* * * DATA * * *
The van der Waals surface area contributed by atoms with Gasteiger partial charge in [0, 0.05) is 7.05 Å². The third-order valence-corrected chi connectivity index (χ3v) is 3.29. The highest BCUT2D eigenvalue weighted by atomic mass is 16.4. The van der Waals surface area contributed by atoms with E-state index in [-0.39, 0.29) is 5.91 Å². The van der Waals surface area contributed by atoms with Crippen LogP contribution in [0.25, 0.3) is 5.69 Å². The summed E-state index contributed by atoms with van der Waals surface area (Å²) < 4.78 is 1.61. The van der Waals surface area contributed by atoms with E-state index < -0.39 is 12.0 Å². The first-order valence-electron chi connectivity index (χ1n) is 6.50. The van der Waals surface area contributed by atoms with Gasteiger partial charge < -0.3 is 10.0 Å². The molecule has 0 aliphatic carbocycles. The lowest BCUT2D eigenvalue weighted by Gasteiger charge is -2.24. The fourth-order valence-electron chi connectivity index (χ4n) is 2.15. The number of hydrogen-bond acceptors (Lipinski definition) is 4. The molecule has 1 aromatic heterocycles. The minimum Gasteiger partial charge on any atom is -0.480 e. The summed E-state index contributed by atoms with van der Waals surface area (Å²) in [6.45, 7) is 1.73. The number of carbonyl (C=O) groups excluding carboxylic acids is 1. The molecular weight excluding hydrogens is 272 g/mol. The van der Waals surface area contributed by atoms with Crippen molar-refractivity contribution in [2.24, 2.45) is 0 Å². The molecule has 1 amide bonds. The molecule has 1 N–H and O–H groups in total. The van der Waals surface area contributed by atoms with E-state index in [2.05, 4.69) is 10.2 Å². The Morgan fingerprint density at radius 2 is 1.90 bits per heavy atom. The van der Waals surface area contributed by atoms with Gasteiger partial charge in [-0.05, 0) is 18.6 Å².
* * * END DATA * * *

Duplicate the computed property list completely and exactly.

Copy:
The van der Waals surface area contributed by atoms with Gasteiger partial charge in [0, 0.05) is 7.05 Å². The third-order valence-corrected chi connectivity index (χ3v) is 3.29. The highest BCUT2D eigenvalue weighted by atomic mass is 16.4. The van der Waals surface area contributed by atoms with E-state index in [-0.39, 0.29) is 5.91 Å². The van der Waals surface area contributed by atoms with Crippen LogP contribution in [0.25, 0.3) is 5.69 Å². The summed E-state index contributed by atoms with van der Waals surface area (Å²) < 4.78 is 1.61. The van der Waals surface area contributed by atoms with E-state index < -0.39 is 12.0 Å². The first-order valence-electron chi connectivity index (χ1n) is 6.50. The van der Waals surface area contributed by atoms with Gasteiger partial charge < -0.3 is 10.0 Å². The molecule has 0 aliphatic carbocycles. The lowest BCUT2D eigenvalue weighted by Gasteiger charge is -2.24. The fourth-order valence-electron chi connectivity index (χ4n) is 2.15. The number of hydrogen-bond acceptors (Lipinski definition) is 4. The molecule has 1 aromatic heterocycles. The minimum Gasteiger partial charge on any atom is -0.480 e. The summed E-state index contributed by atoms with van der Waals surface area (Å²) in [6.45, 7) is 1.73. The number of carbonyl (C=O) groups excluding carboxylic acids is 1. The molecular weight excluding hydrogens is 272 g/mol. The van der Waals surface area contributed by atoms with Crippen molar-refractivity contribution in [2.24, 2.45) is 0 Å². The molecule has 1 amide bonds. The molecule has 1 N–H and O–H groups in total. The van der Waals surface area contributed by atoms with E-state index in [2.05, 4.69) is 10.2 Å². The Morgan fingerprint density at radius 2 is 1.90 bits per heavy atom. The van der Waals surface area contributed by atoms with Gasteiger partial charge in [-0.05, 0) is 18.6 Å².